[Primetime Adventures] A Quick Tip

My friends and I got to play the next episode of our Primetime Adventures game, Star Wars: The Sith Triumvirate. I will be writing a complete episode report in the next few days, but I wanted to put out this one tip for all Primetime Adventures players out there independent of the write-up (I know those go long and not everyone reads them).

When playing an episode where a player character(s) has a Screen Presence of 3, sit the player(s) immediately to the right of the Producer. Since game play in PTA goes clockwise from the Producer, when the last round of play comes about, this will leave the character(s) with the main spotlight to have their scene last, thus giving them the chance to end their spotlight episode with a bang!

We learned this the hard way. The character with SP 3 was sitting first to the left of the Producer. When he framed his scene, it turned out to be the climatic scene for that character, and in effect ended the episode, even though we went to the next scene and fought with it for almost 20 minutes before we truly realized the episode had already (organically) ended and we were, honestly, just messing things up. If this player had been sitting to my right, that scene could have properly closed the episode with the proper bang.

Consider it for your next PTA game.


  1. Your post is a little confusing to me, Daniel. You make it sound like position at the table determines which scene is last.


  2. The way I’ve played PTA, both this game and the Gen Con Star Wars game, we’ve always gone clockwise doing the scenes, and when the last round is called, once it gets back to the Producer, it’s over and we do the Next Time On. Only once, at GC, did we end an episode in a scene before this round-the-table thing was done, because it seemed like that was the organic end.

    Are we misunderstanding something about how an episode’s scenes should flow?


  3. That sounds like a house rule, a perfectly fine one, but a houserule nevertheless. It assumes everyone gets an equal number of scenes, which isn’t required. And it might get confusing when you remember that the spotlight player requests the second scene after the producer.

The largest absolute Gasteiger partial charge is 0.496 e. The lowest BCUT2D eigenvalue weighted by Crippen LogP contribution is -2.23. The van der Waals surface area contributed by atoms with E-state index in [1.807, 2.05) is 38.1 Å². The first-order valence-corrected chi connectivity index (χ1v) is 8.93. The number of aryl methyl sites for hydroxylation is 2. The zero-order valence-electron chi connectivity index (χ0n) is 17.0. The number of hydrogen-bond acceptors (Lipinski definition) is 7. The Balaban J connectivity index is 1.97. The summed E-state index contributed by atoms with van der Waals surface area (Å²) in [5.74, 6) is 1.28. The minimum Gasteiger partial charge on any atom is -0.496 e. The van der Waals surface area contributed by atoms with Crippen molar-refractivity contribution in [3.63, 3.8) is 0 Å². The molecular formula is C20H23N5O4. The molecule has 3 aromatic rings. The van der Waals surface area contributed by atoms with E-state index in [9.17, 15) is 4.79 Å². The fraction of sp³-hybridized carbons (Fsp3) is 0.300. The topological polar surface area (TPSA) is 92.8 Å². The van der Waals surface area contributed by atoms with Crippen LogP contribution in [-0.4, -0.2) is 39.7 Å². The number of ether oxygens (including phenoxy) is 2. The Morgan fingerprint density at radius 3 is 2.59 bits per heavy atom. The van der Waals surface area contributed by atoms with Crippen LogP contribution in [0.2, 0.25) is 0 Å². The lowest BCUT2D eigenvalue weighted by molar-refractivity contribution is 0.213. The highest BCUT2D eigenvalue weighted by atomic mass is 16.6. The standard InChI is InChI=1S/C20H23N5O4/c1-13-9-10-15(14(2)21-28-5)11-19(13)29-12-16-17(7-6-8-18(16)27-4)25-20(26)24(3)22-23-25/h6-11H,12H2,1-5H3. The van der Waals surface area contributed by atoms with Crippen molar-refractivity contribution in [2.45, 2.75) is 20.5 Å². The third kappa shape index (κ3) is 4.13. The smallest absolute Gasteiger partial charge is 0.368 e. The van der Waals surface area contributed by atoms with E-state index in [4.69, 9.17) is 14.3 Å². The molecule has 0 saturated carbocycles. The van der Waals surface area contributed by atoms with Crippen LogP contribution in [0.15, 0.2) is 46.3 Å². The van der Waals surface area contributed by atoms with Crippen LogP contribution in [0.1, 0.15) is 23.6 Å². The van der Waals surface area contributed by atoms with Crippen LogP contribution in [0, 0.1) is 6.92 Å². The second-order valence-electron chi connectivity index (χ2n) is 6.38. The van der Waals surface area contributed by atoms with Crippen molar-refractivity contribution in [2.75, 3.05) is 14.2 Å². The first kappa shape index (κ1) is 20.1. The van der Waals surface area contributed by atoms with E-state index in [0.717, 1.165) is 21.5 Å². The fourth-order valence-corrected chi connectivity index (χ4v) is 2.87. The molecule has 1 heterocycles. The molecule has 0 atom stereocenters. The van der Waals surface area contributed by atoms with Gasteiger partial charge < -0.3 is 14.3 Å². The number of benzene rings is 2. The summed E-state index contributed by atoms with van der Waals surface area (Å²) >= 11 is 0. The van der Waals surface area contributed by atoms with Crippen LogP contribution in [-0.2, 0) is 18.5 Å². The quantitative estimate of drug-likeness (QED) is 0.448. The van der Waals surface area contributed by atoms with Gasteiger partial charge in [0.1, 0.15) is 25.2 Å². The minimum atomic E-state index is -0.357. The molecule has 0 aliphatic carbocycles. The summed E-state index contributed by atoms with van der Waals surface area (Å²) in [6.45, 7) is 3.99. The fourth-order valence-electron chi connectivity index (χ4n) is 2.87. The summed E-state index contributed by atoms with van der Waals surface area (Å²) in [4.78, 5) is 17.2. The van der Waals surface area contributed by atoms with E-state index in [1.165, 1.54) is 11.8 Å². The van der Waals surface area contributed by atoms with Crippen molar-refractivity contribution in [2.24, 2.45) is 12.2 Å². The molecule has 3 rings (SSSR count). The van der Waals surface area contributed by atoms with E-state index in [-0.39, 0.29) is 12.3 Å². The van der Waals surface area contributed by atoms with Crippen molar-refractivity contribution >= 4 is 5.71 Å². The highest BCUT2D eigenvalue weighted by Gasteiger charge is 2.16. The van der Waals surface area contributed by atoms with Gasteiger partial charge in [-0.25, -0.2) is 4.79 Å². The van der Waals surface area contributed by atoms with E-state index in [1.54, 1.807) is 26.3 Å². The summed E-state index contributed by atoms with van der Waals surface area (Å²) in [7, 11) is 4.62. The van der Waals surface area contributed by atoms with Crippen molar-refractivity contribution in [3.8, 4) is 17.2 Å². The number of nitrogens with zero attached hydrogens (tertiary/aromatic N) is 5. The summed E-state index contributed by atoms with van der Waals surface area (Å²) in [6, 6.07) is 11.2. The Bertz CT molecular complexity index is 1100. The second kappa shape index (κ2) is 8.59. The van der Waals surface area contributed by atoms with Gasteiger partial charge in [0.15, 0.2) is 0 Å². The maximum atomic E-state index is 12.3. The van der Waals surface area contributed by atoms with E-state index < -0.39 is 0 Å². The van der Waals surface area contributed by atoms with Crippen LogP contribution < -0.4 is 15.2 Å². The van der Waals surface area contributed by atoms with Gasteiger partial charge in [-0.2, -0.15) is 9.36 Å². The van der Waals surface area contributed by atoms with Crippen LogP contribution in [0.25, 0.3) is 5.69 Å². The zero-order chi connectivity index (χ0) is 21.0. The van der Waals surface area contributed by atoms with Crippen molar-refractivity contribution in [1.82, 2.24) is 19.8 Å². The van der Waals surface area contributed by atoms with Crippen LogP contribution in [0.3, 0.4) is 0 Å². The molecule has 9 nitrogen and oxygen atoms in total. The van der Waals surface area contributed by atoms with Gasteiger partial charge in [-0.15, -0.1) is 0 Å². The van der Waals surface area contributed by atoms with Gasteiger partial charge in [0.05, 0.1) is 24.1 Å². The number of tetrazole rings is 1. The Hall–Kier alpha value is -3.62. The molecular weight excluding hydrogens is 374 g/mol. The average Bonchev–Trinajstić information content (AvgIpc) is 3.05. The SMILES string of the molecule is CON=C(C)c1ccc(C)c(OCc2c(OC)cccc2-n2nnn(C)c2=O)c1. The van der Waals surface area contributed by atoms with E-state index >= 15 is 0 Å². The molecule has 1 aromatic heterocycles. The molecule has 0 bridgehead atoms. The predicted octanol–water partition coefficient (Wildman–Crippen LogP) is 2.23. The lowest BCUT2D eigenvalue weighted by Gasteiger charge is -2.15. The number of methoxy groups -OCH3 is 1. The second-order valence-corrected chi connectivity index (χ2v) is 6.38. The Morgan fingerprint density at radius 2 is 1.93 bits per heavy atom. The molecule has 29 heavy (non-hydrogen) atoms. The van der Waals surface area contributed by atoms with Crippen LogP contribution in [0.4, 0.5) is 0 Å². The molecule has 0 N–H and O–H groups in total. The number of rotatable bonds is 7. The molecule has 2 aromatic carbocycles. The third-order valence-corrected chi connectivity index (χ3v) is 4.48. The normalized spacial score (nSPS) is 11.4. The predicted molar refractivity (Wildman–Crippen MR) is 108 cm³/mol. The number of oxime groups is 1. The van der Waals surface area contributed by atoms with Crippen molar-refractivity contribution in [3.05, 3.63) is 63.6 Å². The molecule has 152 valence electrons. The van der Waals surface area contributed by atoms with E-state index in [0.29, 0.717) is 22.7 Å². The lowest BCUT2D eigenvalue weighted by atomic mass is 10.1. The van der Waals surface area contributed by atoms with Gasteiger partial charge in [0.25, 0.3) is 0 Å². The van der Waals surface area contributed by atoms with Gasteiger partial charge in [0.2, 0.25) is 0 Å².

Probably what I’d do if you wanted everyone to get equal opportunity is put the spotlight player on the producer’s left. That starts the episode in the right order. Then the producer can frame the last scene for the spotlight player or go one more and give the spotlight player the last scene and one more than everyone else.


  4. Daniel,

    We never consciously played this way. We ended our Star Wars sessions based on how many coins I had left in the pot.


  5. I’m running to make it home for Shabbat, so I’ll reply more in depth later. I’ll also reread the book, because I know PTA more from how we played at Gen Con than how the book says it is played.


  6. So I read through the PTA book today and I realize I’ve been playing “wrong” all along. I use quotations because I guess how we’ve been doing it can work fine, but I was playing using only half the information. I set our game in PR based on how the game at GC was done, except now I realize that I was listening to half of the conversation, so to speak.

    Judd used the clockwise-round-the-table for the pilot because everyone has SP 2, and when we played the other episodes last year, I think we just followed that format out of rote or simply because no character had SP 3 yet (the missing half of the conversation being that Judd, as someone who had played PTA before, quite assuredly knew that if a 3 was at the table, the scene-calling order would have been different). For my pilot, the round-the-table worked fine, again because everyone is SP 2, as it did for the first episode with a mix of SP 1s and 2s. For this last episode we played, with a character at SP 3, it totally failed (in retrospect) since neither I nor the other players really gave the spotlight character the true attention he should have gotten. He did get to have his shinning moment and achieve a major development anyway, but it could have been done a lot better.

    Next episode will also break the rules as it has three characters at SP 3 (I reduced the number of episodes so we could play it all while I am in Puerto Rico), so that’ll be another mess, though now I know how to handle it a bit better (we also had problems with multisided conflicts).


  7. Hi Daniel, I still do not understand what would have being different? If I understand correctly those this means that I could have had more scenes than the other???


  8. @The Enforcer – Yes, more or less. You sat to my left, so after my opening, you had the first scene; that was good. When all was said and done, you had one more scene than everyone since we ended up tossing that other scene in Hoth that just wasn’t working. In that sense, you were fine. But ideally, more scenes should have had the focus on you, since it was your spotlight episode (like, the other characters should have been calling for scenes with you in them). Going over the audio, it shows you were quite present during the entire episode, so overall I think it really was Master Doom’s spotlight for sure; it’s more of a “we could have been doing this more consciously than by chance” kind of thing.

    Was that helpful?


  9. Actually yes it was helpful, that is the way I was thinking the episode would go. For my surprise it was not but is cool I understand.


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